ASKELL COUNTY, Texas — To get to the house where Shawn Jordan wants to die, you drive a hypnotic road along miles of furrowed cotton fields, gnarly mesquite trees, low-to-the-ground cactus, and cattle perpetually in search of food.
This iconic land of open spaces and oil pumps, where the Panhandle meets west Texas, is where the 43-year-old came home after a car accident he said should have killed him. He’s since had his paralyzed legs amputated, and survived seven MRSA infections.
He’s been in hospice care since that last infection, because he knows the eighth could be his last. And he wants to spend his remaining time here, with family, surrounded by the rocking horse and toys of his toddler grandson, as well as emblems of the working west — antique spurs and ranch hooks on the wall, tin stars, and a saddle in a corner by the door. It’s his country. It’s home.
“I wanted to see everybody one last time, if I was going to pass away,” Jordan said about the moment he decided to go into hospice. “It was going to be in a familiar environment, in my environment. This was going to be a lot more comfortable.”
Jordan’s wish is not unusual — most people who enter hospice want to die at home, even if they often don’t. But in rural Texas, where rugged individualism defines both the relationship to the land and the hesitation to ask for outside help, many don’t sign up for hospice until their very last days. And when they do, the long distances and often empty miles mean long hours for nurses, arduous trips to the hospital, and extra work for caregivers who have to learn basic medical care.
Hospice providers in the more remote western and southern parts of the state shared stories with STAT of nursing shortages, scheduling gymnastics, run-ins with wildlife, and the wear and tear of long days in cars for the men and women who treat people at home. Distance sometimes forces hard conversations: At the moment they and their caregivers need help most, a nurse may not quickly be at their side.
“We want the expectation to be set up front,” said Gina Councilman, executive director of Hospice of San Angelo, which serves 15 counties in west Texas that covers an area bigger than Massachusetts and Connecticut combined. “We’ll talk on the phone, but it will be a lag to get out there.”
On a recent afternoon, a routine nursing visit to check on Jordan seemed straightforward — he needed a new colostomy bag. It turned out to be anything but.
A shortage of nurses, an excess of miles
It’s not easy to find people who will do hospice nursing in this part of Texas. The hours are irregular, and nurses are often on-call. A 250-mile day isn’t unheard of.
For registered nurse Laura Brown, it’s what you have to do to care for sick people. Before joining hospice, she was an infusion nurse, giving cancer patients chemotherapy. She was used to patients dying as much as living.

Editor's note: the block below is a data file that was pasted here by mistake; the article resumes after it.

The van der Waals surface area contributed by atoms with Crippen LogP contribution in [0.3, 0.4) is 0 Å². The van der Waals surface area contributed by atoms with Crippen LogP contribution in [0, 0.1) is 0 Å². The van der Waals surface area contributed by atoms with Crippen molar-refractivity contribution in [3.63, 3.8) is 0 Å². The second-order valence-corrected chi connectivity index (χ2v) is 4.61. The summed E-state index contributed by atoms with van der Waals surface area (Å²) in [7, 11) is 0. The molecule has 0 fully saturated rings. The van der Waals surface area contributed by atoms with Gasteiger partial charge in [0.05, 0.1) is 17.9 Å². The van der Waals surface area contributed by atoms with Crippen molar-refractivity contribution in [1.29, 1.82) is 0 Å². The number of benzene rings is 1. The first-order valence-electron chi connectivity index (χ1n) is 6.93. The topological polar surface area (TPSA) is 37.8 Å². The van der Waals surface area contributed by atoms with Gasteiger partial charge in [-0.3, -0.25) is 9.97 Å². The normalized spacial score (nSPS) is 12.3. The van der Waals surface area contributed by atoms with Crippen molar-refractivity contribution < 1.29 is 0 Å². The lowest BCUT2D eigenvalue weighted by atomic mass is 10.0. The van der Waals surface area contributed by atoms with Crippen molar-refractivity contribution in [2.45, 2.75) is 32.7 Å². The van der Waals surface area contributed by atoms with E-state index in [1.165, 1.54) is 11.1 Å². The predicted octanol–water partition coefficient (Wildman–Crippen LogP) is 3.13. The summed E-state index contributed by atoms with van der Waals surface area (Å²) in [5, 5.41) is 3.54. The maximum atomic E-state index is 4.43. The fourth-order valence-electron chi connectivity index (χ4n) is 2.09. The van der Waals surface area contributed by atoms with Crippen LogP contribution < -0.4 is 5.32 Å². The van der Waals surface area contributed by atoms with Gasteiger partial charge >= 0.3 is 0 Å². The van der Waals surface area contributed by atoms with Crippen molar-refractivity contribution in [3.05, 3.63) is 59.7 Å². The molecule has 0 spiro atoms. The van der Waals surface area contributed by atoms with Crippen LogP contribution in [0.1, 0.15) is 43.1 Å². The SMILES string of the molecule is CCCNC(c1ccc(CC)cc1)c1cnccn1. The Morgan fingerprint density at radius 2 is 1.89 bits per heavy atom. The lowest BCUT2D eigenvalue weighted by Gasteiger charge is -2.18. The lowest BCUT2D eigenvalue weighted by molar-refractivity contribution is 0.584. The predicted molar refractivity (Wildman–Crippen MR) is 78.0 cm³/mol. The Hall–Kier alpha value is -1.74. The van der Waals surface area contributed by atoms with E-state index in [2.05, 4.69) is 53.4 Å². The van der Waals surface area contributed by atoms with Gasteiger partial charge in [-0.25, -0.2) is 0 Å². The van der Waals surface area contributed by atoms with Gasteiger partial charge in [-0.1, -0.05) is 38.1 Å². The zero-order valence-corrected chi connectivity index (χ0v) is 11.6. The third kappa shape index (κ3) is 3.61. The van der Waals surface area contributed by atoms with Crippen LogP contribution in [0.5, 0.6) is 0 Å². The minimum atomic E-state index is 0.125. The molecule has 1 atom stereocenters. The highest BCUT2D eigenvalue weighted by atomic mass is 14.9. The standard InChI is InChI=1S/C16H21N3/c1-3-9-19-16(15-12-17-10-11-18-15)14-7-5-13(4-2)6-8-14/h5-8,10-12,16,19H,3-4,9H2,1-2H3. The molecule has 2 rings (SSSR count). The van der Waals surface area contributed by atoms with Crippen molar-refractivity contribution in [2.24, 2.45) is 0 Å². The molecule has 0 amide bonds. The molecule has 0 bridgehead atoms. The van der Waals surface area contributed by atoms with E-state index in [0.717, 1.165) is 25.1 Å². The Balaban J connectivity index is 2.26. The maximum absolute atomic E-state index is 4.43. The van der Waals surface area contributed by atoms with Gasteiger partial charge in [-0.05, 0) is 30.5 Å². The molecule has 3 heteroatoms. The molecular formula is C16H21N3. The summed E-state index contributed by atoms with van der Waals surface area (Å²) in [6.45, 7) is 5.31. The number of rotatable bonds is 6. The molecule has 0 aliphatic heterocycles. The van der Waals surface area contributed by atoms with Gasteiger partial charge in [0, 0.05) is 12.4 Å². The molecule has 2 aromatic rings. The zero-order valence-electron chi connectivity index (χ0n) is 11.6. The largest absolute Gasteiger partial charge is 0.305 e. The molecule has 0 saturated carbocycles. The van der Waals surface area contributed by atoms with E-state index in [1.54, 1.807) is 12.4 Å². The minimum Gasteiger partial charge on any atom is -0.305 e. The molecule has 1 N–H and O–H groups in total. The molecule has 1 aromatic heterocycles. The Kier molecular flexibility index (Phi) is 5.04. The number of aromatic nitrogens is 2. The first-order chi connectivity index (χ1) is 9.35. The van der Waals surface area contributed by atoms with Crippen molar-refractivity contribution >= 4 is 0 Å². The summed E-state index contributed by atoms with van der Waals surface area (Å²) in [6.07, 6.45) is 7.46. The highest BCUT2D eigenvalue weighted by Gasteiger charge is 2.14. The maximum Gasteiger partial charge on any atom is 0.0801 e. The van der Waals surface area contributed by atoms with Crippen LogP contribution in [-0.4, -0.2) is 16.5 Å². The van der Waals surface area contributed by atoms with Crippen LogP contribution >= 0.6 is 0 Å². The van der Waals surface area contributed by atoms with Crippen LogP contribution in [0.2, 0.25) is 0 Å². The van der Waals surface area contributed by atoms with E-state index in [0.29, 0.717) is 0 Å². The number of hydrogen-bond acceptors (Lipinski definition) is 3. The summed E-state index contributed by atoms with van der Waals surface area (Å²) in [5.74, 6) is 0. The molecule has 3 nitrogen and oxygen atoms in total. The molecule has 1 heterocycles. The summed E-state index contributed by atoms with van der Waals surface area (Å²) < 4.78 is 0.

“I go wherever they send me,” she said, listing off small towns that rise up after miles of open land, just to disappear a minute later in a rearview mirror.
Brown had not seen Jordan in a while — his regular nurse was on vacation, and she was filling in. He would be her second stop on a day that eventually covered 220 miles from home to patients and back again.
“I wanted to see everybody one last time, if I was going to pass away. It was going to be in a familiar environment, in my environment. ”
Brown works for Hendrick Hospice Care, affiliated with Hendrick Medical Center in Abilene. After seeing patients at the hospice facility in the city, she talked to Jordan by phone, grabbed supplies, including a colostomy bag, and got on the road.
As with many hospice nurses, her car is her office — a fuel-efficient, white four-door with a blue cooler for lunch and snacks, and plenty of space for supplies. On the roughly 50-minute drive to Jordan’s house, she took a phone call about another patient who needed help with medications. Such multitasking, she said, is fairly common.
Hendrick serves people in 13 counties in a 65-mile radius from Abilene. The standard across the state, according to industry officials, is to be able to get to patients in about an hour.
For their home cases, nurses see about four people per shift, said Hendrick director Karen Tucek. They are dispatched in a “spokes on a wheel” formation, moving in one direction and stopping along the way before heading back — Brown started her day 25 miles south of Abilene, then wended her way 50-plus miles north. Jodi Fry, another nurse working that day, headed east from Abilene, seeing patients in a loop that easily reached 100 miles.
The roads get rough fast outside small cities like Abilene, and help, while a phone call away, may take a long time to get there.
Tucek, like other providers, told stories of nurses and aides getting stuck on the road and needing a vehicle with four-wheel drive to dislodge them. She spoke of run-ins with deer. Nancy Kernell, a nurse and the owner of Area Community Hospice in Plainview, described night runs on dark Panhandle roads.
“You drive down roads, you might hit a wild hog, it’s so dark,” she said. “Some people will flicker their lights out in the country so we can find them.”
Kernell said she’s been looking for a nurse for two months, and there are times when her hospice is short-staffed. When that happens, she adds herself to the call schedule.
“We don’t ever go down on care because of nurses,” she said. “We just work longer hours.”
Councilman, of Hospice of San Angelo, said to better cover her sprawling service area, she tries to find nurses who live outside the city. Still, there are gaps, so her organization uses telemedicine.
“We are constantly on the phone with our patients, triaging, giving medication suggestions, while we are on the way out there,” she said.
Hospice isn’t available to everyone who might need it